Editorial: Balkans and Beyond

Since the unravelling of authoritarianism and the end of conflicts that scarred the region until the late Nineties, the Western Balkans are re-emerging from recent histories, rebuilding societies and reshaping identities.

Those countries are now surrounded by EU member states, and Brussels has invested substantial political energy and injected financial assistance through Stabilisation and Association Agreements to give the region a clear EU perspective facilitated by preferential trade arrangements. At the same time, Turkish and Russian legacies and interests are reasserting their presence throughout the Western Balkans – also a strategic area for NATO since its contentious involvement in Bosnia and Kosovo. But while external powers have looked to the Western Balkans as an international stage offering political and economic opportunities, the people of the region have picked up the pieces of their past and faced the realities of everyday life.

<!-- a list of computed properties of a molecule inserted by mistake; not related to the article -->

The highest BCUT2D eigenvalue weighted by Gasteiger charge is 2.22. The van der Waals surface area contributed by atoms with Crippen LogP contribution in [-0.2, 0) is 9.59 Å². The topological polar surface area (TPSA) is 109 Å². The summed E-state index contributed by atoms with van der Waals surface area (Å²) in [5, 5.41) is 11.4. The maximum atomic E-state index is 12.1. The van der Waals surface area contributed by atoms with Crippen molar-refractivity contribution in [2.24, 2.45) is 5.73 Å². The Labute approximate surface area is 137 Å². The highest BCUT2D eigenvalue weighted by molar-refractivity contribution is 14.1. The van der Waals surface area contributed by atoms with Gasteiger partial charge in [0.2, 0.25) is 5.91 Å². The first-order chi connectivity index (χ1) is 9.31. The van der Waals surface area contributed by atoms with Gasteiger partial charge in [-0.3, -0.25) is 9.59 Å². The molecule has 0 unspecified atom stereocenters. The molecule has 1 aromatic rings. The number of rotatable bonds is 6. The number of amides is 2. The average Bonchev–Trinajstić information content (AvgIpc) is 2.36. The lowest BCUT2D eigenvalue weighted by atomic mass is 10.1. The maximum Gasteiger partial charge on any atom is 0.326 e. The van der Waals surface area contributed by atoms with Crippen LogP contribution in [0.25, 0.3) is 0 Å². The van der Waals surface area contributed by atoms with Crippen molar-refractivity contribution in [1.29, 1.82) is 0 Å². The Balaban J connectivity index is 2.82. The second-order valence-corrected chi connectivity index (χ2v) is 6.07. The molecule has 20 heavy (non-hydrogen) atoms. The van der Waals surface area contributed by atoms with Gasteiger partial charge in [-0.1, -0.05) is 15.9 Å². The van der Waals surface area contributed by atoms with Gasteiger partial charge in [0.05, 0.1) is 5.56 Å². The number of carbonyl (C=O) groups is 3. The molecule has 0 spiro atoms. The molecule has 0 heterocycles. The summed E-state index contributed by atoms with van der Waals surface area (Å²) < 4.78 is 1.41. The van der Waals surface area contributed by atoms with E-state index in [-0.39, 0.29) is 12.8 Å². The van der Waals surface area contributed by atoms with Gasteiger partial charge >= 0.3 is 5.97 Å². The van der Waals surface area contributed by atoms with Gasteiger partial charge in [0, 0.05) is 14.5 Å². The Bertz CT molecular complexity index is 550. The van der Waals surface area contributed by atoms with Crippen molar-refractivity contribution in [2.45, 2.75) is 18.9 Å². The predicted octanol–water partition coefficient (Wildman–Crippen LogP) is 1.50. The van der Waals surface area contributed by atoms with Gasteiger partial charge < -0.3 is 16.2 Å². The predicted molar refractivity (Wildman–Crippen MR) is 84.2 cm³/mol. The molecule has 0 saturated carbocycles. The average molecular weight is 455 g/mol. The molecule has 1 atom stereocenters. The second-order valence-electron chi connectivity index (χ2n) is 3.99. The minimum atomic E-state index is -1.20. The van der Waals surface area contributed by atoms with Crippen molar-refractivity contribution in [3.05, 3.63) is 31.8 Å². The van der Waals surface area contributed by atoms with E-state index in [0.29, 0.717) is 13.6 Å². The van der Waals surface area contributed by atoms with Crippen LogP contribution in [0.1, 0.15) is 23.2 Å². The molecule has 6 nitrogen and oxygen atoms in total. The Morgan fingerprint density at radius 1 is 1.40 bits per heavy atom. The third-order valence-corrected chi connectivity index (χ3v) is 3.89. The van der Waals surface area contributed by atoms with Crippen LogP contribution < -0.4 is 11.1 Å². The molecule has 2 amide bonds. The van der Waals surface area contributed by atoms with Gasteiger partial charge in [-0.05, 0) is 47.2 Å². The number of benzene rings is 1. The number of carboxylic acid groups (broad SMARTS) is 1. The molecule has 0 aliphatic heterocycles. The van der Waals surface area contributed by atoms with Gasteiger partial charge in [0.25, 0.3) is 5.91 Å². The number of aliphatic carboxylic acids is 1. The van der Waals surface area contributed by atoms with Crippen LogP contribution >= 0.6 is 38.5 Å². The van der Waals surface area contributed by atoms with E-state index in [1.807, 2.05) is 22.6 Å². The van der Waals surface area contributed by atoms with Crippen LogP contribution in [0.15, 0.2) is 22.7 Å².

People across former Yugoslavia have withstood waves of radical economic transformations that have taken their toll on community life as well as on employment prospects. In Mechanical Dream, Iva Kontic offers a panoramic view of the city and people of Kragujevac, celebrated for housing car manufacturer Zastava, a massive industry giving work to many in former Yugoslavia. For decades, Zastava was synonymous with Yugo cars, the symbol of a powerful, progressive Yugoslav nation exporting goods in both East and West; today, images of empty factory buildings, bleak city landscapes and people’s complicated relationship with the automotive industry contrast with the idyllic past evoked nostalgically by some. The production plant was founded just after the Second World War, folded and bombed in the Nineties, and recently taken over by Italian car giant FIAT promising a much-anticipated revival. Iva revisits the social realities around the life of Zastava: her video combines different visual, social and personal perspectives on the factory, and residents’ hopes for a new golden era brought by foreign investment. Reflecting on her project, Iva intertwines the fates of Zastava and FIAT, their workers and those left with no job in both Serbia and Italy. And as the future of car manufacturing in Kragujevac remains uncertain, even its new owners at FIAT have moved their headquarters out of the historic premises in Turin to more favourable business conditions abroad, betraying the workforce that built the symbol of Italy’s industrial miracle. Despite all this, in Kragujevac, some remain optimistic about Fiat Automobili Srbija’s ability to create jobs and revive the city. But others wonder what will be of the people of Kragujevac, if this new project doesn’t deliver on its promises: “This city will probably have to disappear”, one disillusioned interviewee said, putting in words her deepest fears for her community.